Once a common sight in the Lower Peninsula, the eastern elk disappeared from Michigan in the late 1870s. Biologists made several attempts to reintroduce the animal to the state throughout the early 1900s, but it wasn’t until the successful release of seven Rocky Mountain elk in 1918 that the mammals once again were seen regularly in northeastern Michigan.
Wildlife biologists today believe that the region’s elk are descendants of those early animals. They roam a 600-square-mile area primarily east and north of Gaylord in Otsego, Cheboygan, Presque Isle , and Montmorency Counties.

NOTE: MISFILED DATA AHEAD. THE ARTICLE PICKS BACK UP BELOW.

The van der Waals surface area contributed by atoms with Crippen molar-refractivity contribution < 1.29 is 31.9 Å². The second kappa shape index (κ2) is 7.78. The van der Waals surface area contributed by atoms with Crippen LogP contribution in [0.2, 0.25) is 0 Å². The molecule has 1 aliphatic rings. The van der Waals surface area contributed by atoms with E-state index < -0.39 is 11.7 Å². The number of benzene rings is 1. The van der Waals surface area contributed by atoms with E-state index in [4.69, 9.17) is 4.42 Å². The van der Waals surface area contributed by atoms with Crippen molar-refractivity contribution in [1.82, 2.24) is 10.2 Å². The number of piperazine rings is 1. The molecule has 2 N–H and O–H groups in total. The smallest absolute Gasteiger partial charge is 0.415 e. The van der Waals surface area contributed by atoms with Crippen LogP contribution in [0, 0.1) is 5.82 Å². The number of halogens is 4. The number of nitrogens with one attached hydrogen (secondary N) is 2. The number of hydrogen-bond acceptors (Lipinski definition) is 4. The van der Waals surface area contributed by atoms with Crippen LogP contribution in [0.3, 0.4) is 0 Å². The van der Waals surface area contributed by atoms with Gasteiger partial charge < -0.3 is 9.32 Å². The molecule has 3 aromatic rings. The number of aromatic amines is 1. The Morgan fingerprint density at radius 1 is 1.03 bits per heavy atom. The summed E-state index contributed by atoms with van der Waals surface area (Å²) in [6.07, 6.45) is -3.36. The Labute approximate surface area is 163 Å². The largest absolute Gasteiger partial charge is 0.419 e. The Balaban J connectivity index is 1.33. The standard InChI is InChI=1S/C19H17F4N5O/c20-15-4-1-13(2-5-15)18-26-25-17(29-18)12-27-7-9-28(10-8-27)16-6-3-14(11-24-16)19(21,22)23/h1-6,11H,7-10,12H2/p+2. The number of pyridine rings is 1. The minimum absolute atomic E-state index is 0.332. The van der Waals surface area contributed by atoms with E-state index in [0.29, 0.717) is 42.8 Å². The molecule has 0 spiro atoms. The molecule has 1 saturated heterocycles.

The heaviest concentration is north of Gaylord in the 98,000-acre Pigeon River Country State Forest (9966 Twin Lakes Rd., Vanderbilt, 989/983-4101).
The best way to plan a visit is to stop by the Pigeon River forestry field office off Sturgeon Valley Road. Staff will provide maps and suggest good areas and times to view the elk. Fall rutting season proves most spectacular, when the bulls throw their heads back and fill the forests with eerie bugling sounds, their distinctive mating call.
by Laura Martone from Moon Michigan, 3rd Edition, © Avalon Travel